Optogalvanic Effect
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Optogalvanic Effect

When a self-sustained gas discharge is illuminated by radiation which is resonant with an atomic or molecular transition of the elements within it, a change in its electrical properties occurs. This change is observed as an increase or decrease in the conductivity of the discharge and the effect is known as the optogalvanic effect. It is also possible to record a high-sensitivity spectrum of the discharge gas by illuminating the gas discharge using a lunable light source (for example, dye laser). The electronic excitation of the atoms in the discharge allow the observation of transitions starting from the metastable or excited state.

Neon Discharge Lines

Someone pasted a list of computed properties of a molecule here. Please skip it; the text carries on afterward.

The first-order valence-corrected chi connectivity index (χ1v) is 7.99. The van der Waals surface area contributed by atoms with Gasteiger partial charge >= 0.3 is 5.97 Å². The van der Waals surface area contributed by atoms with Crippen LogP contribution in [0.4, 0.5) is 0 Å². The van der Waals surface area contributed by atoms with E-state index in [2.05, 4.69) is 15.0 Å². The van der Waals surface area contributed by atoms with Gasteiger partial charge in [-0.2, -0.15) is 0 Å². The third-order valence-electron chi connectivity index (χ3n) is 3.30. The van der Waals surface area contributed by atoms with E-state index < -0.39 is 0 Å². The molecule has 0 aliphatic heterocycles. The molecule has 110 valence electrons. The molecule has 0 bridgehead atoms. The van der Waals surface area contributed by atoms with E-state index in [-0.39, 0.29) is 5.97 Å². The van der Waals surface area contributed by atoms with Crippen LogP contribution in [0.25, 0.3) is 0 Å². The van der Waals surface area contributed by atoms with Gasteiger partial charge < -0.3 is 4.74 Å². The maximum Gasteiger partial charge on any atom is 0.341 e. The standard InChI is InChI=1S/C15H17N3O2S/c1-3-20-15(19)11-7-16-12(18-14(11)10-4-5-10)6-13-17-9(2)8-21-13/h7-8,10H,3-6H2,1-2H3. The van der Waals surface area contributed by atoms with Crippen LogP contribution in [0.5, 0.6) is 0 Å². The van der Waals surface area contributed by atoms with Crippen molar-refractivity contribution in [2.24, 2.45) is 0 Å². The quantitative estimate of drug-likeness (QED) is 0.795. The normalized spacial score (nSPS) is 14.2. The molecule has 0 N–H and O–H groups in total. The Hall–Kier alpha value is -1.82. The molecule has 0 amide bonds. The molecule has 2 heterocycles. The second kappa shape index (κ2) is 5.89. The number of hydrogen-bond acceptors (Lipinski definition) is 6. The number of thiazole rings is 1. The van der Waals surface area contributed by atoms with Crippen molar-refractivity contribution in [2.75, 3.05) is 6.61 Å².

Optogalvanic diagnostics are applicable over an extremely wide range of discharge conditions, from high pressure discharges all the way through to very low current discharges in the Townsend regime, including positive and negative ion studies. Different processes dominate in the various regimes so optogalvanic detection is a very versatile tool and has provided many new insights, e.g. in the high pressure regime it gives information on superelastic processes, in the normal glow on electron collisional mixing, in the Townsend regime it has provided new data on the fundamental ionization mechanisms, in discharge sheath regions, where there are the special problems of high electric fields and beam electrons, optogalvanic techniques have allowed tremendous improvements in understanding, while with negative ions it has provided very impressive new data on photodetachment. 

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